Springfield Armory Museum - Collection Record
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|Title:||GUN, MACHINE - RUSSIAN MACHINE GUN DP DEGTYAREV 7.62MM SN# 404|
|Maker/Manufacturer:||DEGTARYEV, VASILY A.|
|Date of Manufacture:||1940|
|Catalog Number:||SPAR 2619|
|Measurements:||OL:127.2CM 50 1/8" BL: 60.4CM 23 7/8" 26 1/4 lbs.|
RUSSIAN MACHINE GUN DP DEGTYAREV 7.62MM SN# 404
Manufactured in Russia in 1940 - Standard Russian DP, gas-operated, air-cooled infantry light machine gun. Full-automatic fire only. 4-groove rifling; right-hand twist. Square-notch tangent leaf rear; adjustable post front sight. Fed by 47-shot pan-type magazine. Full-auto only. Effective rate of fire approximately 80 rpm. Cyclic rate of fire 550 rpm. Muzzle velocity 2760 fps. Effective range of 880 yards; maximum range 2540 yards. Weapon weighs approximately 26 1/4 lbs. Complete with 47-rd. pan magazine. No bipod.
Weapon found in one of "29 Boxes of Miscellaneous Foreign Weapons as received from New York Port of Embarkation on 6 March 1946, per SA OOO.4/17 and 28. Note: Itemized list showing quantities and descriptions of individual weapons to be attached and made part of this voucher promptly upon completion of checking in of weapons in Experimental-Laboratory, Building No. 28. Weapon to be retained in Experimental-Laboratory for an indefinite period for examination and study per Mr. P.W. Oliver, 11 March 1946, after which they will be regreased and boxed suitable for storage and place with other Museum Material in Building #19 pending reopening of the Armory Museum."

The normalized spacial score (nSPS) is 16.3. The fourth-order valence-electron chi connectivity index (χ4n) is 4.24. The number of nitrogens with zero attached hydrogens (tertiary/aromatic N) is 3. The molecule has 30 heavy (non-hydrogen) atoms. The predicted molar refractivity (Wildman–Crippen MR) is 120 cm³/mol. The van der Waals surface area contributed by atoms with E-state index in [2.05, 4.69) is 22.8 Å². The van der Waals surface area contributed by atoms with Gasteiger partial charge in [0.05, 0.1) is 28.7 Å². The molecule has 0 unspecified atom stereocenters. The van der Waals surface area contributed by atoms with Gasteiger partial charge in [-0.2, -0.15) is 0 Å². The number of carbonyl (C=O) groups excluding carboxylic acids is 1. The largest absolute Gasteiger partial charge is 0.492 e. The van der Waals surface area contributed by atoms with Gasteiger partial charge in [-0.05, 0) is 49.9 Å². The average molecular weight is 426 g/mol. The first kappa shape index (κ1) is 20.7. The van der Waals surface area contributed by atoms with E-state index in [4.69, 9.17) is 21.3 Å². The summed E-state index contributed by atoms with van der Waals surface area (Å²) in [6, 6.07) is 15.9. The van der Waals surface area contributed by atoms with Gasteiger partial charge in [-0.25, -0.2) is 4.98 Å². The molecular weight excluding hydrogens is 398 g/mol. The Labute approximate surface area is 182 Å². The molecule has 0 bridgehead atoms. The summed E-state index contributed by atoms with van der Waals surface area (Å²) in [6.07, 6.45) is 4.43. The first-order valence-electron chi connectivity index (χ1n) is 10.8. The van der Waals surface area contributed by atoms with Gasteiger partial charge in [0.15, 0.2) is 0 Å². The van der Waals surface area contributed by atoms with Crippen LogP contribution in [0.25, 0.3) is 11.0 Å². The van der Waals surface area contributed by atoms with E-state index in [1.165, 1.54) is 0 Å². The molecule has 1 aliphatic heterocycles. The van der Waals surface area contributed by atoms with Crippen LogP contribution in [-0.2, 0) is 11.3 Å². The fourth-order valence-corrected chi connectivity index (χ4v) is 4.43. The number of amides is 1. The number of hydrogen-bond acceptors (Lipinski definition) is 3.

Weapon transferred to the Museum from the Aberdeen Proving Ground on 14 October 1959. At that time weapon was appraised at $100.
Notes: "Adopted by the Soviet military forces in 1927, as the standard automatic-fire support weapon of each rifle squad.
The Degtyarev is one of the simplest most reliable light machine guns yet designed. The unusual pan magazine, the gun's most detracting feature, is difficult to load and clumsy in operation; but it allows the rimmed Russian cartridges, which are very susceptible to jamming in any type of arm, to be fed into the gun with a very high degree of reliability. The barrel has a quick-change feature. Early barrels have cooling rings; there were dispensed with in may wartime guns to speed production. The grip safety, located directly behind the trigger guard, blocks the trigger. When the hand grips the gun is fire, the safety is automatically squeezed without conscious effort, releasing the trigger and allowing the gun to fire. The front sight is adjustable for ranges of 100 and 1500 meters. The butt stock usually has an oil container set into the top of the comb, but is not fitted with a butt plate. The DP was the most widely used of the various Degtyarev models and modifications." - Johnson & Lockhoven.
Johnson, George B. & Hans B. Lockhoven. INTERNATIONAL ARMAMENT. Vol. II. International Small Arms Publishers. Cologne, Germany. 1965.
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